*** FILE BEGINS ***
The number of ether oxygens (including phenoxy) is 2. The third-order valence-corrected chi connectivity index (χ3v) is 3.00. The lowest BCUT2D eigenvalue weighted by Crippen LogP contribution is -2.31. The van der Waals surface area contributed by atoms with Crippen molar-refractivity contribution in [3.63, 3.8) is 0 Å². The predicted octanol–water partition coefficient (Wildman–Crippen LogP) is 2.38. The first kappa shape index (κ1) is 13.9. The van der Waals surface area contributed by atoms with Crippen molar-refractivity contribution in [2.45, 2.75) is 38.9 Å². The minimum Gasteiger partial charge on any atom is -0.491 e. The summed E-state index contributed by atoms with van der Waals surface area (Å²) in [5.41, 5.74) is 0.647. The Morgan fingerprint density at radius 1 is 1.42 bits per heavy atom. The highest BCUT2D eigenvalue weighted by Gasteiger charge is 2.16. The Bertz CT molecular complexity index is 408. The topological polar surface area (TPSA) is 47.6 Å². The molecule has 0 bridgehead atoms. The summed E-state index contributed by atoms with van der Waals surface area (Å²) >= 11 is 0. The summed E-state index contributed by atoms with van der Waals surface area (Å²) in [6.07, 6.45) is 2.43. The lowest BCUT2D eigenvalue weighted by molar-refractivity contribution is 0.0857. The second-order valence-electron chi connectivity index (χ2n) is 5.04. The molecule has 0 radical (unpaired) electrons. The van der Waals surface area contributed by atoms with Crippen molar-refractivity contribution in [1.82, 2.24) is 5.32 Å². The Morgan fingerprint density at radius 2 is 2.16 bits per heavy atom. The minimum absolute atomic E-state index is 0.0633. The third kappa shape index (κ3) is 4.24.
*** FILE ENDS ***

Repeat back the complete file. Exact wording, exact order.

The number of ether oxygens (including phenoxy) is 2. The third-order valence-corrected chi connectivity index (χ3v) is 3.00. The lowest BCUT2D eigenvalue weighted by Crippen LogP contribution is -2.31. The van der Waals surface area contributed by atoms with Crippen molar-refractivity contribution in [3.63, 3.8) is 0 Å². The predicted octanol–water partition coefficient (Wildman–Crippen LogP) is 2.38. The first kappa shape index (κ1) is 13.9. The van der Waals surface area contributed by atoms with Crippen molar-refractivity contribution in [2.45, 2.75) is 38.9 Å². The minimum Gasteiger partial charge on any atom is -0.491 e. The summed E-state index contributed by atoms with van der Waals surface area (Å²) in [5.41, 5.74) is 0.647. The Morgan fingerprint density at radius 1 is 1.42 bits per heavy atom. The highest BCUT2D eigenvalue weighted by Gasteiger charge is 2.16. The Bertz CT molecular complexity index is 408. The topological polar surface area (TPSA) is 47.6 Å². The molecule has 0 bridgehead atoms. The summed E-state index contributed by atoms with van der Waals surface area (Å²) >= 11 is 0. The summed E-state index contributed by atoms with van der Waals surface area (Å²) in [6.07, 6.45) is 2.43. The lowest BCUT2D eigenvalue weighted by molar-refractivity contribution is 0.0857. The second-order valence-electron chi connectivity index (χ2n) is 5.04. The molecule has 0 radical (unpaired) electrons. The van der Waals surface area contributed by atoms with Crippen molar-refractivity contribution in [1.82, 2.24) is 5.32 Å². The Morgan fingerprint density at radius 2 is 2.16 bits per heavy atom. The minimum absolute atomic E-state index is 0.0633. The third kappa shape index (κ3) is 4.24.